|Avalon||Park and ride: 160 spaces|
|Willowbrook/Rosa Parks||July 14, 1990[b]||Willowbrook|| |
Park and ride: 234 spaces
|Long Beach Boulevard||August 12, 1995||Lynwood||Park and ride: 635 spaces|
|Lakewood Boulevard||Downey||Park and ride: 403 spaces|
|Norwalk||Norwalk||Park and ride: 1,759 spaces|
Main article: History of Los Angeles Metro Rail and Busway
In 1972, Caltrans signed a consent decree to allow construction of the fiercely opposed Century Freeway (Interstate 105), which included provisions for a transit corridor in the freeway's median as a way to help communities impacted by the new freeway.
Construction began in 1987 on the corridor as a light rail line, envisioned as a connection with the bedroom communities in the Gateway Cities along the Century Freeway with the then-burgeoning aerospace center in El Segundo. The section in El Segundo would be fully elevated and follow the route of the Harbor Subdivision.
From the beginning of the project, several compromises were made. Because Caltrans dropped a plan for the freeway to cross through Norwalk to Interstate 5, the line was denied a connection to the then-new Norwalk/Santa Fe Springs Metrolink station. Additionally, although planners planned to add a spur to LAX, they did not include it in the initial project over fears that commuters would not use the line if they had to go through the airport on the way to work. The proposed extension to LAX was further complicated by concerns from the Federal Aviation Administration that the overhead lines of the rail line would interfere with the landing paths of airplanes. Amid ambivalence at LAX and L.A. City Hall, the plans to extend the line to the airport were shelved.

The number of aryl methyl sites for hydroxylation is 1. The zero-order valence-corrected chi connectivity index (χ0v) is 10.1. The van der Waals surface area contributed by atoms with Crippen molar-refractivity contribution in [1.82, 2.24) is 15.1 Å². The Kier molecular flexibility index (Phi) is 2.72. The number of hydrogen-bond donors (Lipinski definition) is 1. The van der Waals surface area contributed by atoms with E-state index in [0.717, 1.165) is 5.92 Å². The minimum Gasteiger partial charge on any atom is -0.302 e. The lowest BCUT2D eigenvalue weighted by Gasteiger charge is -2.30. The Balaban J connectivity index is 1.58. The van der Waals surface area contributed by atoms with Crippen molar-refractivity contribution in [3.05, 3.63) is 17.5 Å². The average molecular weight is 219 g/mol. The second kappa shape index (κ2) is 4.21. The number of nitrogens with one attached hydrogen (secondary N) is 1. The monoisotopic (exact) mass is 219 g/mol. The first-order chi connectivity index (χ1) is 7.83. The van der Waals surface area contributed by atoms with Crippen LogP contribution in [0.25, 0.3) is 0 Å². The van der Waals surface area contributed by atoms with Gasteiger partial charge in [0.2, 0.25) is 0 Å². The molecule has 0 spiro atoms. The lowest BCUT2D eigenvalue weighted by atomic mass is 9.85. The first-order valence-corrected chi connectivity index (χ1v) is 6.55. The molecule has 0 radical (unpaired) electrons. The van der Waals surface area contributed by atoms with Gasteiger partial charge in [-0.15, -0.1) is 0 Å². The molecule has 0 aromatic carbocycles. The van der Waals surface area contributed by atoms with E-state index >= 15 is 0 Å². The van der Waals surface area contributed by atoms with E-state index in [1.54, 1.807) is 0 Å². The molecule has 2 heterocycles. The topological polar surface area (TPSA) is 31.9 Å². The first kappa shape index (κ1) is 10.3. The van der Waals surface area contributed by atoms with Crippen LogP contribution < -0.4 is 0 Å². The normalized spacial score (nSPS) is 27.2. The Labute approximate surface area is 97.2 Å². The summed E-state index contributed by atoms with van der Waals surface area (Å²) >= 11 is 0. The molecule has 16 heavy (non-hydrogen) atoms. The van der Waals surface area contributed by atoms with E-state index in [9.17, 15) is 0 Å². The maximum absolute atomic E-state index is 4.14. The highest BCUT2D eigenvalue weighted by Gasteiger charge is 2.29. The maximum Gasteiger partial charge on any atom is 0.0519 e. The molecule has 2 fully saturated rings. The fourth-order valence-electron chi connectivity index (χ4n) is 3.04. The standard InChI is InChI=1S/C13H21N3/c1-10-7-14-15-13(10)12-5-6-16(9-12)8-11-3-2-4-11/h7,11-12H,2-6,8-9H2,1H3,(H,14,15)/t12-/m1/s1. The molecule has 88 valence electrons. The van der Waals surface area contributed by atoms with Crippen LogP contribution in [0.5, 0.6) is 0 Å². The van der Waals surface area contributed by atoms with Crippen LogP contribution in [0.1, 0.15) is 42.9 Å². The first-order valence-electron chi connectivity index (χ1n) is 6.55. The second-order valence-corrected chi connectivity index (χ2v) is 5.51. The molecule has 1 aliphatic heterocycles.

The line opened on August 12, 1995, more than a year late and $950 million over budget. By that time, the Cold War was over, and the aerospace sector in El Segundo was hemorrhaging jobs. The collapse of jobs in the area and the compromises made during construction limited the line's utility, earning it the nickname "the train to nowhere."
One of the lessons learned from the line, and the Harbor Transitway built at the same time, was that freeway median stations offer a poor rider experience, requiring customers to descend from bridges or climb stairs from dimly lit underpasses to isolated stations in the middle of a noisy and exhaust-ridden freeway. While stations generally have elevators as a necessary ADA accommodation, these sometimes fail, and have been known for having sanitation issues; escalators are also often out for maintenance or, with the C Line in particular, only available downward.